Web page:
A Compendium of Lost Things

Bear Pit Theatre

A Compendium of Lost Things

Gently humorous, often poignant and sometimes plain tongue-in-cheek, Bear Pit Theatre uses verbatim material to weave together stories of lost items, memories and relationships.

A man keeps a book, a compendium of lost things and he wants to tell us about it, read from his notes and share his reflections. Rudely interrupted by a stranger, a rather puckish presence, the book is taken out of his hands and performed by a troupe of actors who appear with a flourish.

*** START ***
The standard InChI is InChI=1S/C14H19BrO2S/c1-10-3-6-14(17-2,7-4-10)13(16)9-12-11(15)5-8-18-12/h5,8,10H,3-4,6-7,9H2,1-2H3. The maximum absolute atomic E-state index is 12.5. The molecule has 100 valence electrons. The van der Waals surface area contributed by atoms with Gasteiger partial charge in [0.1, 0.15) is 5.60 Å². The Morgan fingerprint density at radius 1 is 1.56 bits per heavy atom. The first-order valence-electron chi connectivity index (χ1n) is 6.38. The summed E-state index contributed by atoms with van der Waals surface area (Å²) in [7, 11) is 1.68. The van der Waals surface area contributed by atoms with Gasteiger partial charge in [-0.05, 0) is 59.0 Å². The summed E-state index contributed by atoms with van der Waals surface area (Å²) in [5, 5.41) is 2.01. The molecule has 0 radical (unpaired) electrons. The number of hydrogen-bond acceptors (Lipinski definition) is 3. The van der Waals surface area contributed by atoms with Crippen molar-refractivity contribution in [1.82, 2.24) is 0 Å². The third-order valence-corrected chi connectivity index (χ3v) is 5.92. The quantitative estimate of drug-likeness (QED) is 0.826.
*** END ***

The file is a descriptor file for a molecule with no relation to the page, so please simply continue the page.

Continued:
This well-structured production uses physical theatre, puppetry, monologue and song to bring the tales to life, the source remaining unknown but each segment given a personality of its own. Some of the tales are light—a camera lost during travels, a teenage time capsule put under floorboards—but others have real pathos—a downbeat coming out moment, relatives lost to dementia and old age.

The individual performances are well-pitched, each actor takes a turn in the spotlight, but they function as an ensemble, no memory taking dominance, no real lead character. The changeovers are handled neatly and the scenes bleed into each other, the action continuous and smooth.

Performed with great ability and paced extremely well, this is a funny, bittersweet and moving piece that will make you consider what you’ve lost and appreciate what you still have.

Reviewer: Amy Yorston

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